Category Archives: Compensation & Benefits

Guest Post: Don’t fall victim to the technology talent ticking time bomb

With my limited spare time due to circumstances I’ve decided to engage in a blogging phenomenon called ‘Guest posts’. Today, I’m publishing the very first of these posts, courtesy of Thomsons Online Benefits.

I don’t want to deprive my readers of content because of my busy schedule, so I’m very pleased to write this short introduction to the post below. It’s not what I usually write about, but it is certainly an extremely interesting subject that has a lot of HR professionals scratching their heads. The article below sheds some light on said subject and offers a solution. I hope you enjoy it, and please, if you have any remarks or things to add feel free to do so in the comment section. After all, HR isn’t an exact science and some discussion could be to both our benefits.

Don’t fall victim to the technology talent ticking time bomb

It is hardly a secret that the IT industry is one of the quickest-growing areas of recruitment at a time when employment in many sectors has near enough ground to a halt.

The increasing reliance on technology means that the industry is constantly in demand of the bright young things who are going to be its next innovators. Indeed, recruitment professionals are forecasting employment of IT professionals will grow at nearly twice the UK average per annum in the years leading up to 2020.

In fact, one in 20 workers in the UK are currently employed in the IT and telecoms sector – a large percentage of the country’s workforce.

Despite this, it seems that all may not be well in paradise! Recent research from Thomsons Online Benefits has found that the majority of Generation Y employees are looking to switch jobs within the next two years. Such statistic is bound to concern HR professionals and get them to re-think the employee benefits schemes they offer. In an industry like IT, where experience is paramount, losing long-serving employees effectively means that businesses would lose years of investment in employee training.

So what happens when you try to hire new people to fill these vacancies left by former dissatisfied workers? Well, according to recent statistics there is simply no-one there to take on the job. Half of recruiters have said that they find filling positions in the IT and telecoms industry a challenge.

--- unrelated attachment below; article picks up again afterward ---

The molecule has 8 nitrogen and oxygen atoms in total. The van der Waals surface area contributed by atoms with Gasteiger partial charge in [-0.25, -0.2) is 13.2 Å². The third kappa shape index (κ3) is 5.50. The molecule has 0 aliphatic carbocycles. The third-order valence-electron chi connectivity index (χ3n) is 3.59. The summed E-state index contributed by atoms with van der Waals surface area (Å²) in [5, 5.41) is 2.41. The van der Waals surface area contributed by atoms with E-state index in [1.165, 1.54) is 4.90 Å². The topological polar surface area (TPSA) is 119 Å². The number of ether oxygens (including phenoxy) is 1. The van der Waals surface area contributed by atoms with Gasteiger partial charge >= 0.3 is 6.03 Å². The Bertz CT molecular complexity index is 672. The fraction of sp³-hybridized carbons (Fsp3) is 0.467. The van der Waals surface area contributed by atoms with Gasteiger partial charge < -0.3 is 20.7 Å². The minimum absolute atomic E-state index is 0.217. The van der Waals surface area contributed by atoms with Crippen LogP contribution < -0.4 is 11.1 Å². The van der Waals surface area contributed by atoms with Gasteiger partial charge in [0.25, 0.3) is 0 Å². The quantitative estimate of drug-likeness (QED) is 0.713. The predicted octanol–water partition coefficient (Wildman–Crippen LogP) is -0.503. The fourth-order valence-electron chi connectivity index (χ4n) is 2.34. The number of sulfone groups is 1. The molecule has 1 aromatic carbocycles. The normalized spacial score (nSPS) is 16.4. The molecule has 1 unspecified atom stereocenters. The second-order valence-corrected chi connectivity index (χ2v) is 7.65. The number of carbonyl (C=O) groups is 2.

So, how can recruitment and retention be improved?

With employees in the IT and telecoms sector looking elsewhere for jobs, and no-one willing to fill the positions they leave, employers clearly need to tackle the issue of recruitment and employee retention. But how can they do this?

Well, it has been found that 73 per cent of employees consider other things more important than salary when looking to move job roles, indicating that employers who review their employee benefits package could see their recruitment and retention take a turn for the better.

Despite the importance of employee benefits and the effect improving them could have on many companies, there is a serious mismatch when it comes to the benefits schemes desired by employees and those actually offered by employers.

For example, while around 70 per cent of employees’ identify flexible working as one of the most important employee benefits, just fewer than 60 per cent of businesses actually offer these. On the other end of the spectrum, just ten per cent of employees named private medical cover as one of the top employee benefits they look for, but over 70 per cent of companies offered these.

Employers in the technology sector are clearly failing to do what they need to do when it comes to engaging their workforce, thereby cutting their chances of losing out on the best talent that could take their company to the top. Simply looking at the desires of employees, and shaping their employee benefits packages accordingly, could really help to turn this worrying trend around.

About the Author

Thomsons Online Benefits are experienced in flexible benefits scheme design, pensions and employee communication, our team of highly experienced consultants develop innovative programmes with clients that maximise the value of their reward spend.

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What Millennials really want but often don’t get

Employers and Millennials often have differences in the workplace. That is because employers are mostly older people over the age of 40. They’re set in different ways and have hold true to different values than the younger Millennials. I hate to speak in age categories or generations but it is a good way to highlight the differences between various groups in the workplace.

A recent survey by UNIZO, the organization I currently work for, shows that 6 in 10 entrepreneurs has negative feelings about the so-called Generation Y. They say that young professionals have unrealistic demands in terms of salary and other facilities in the workplace.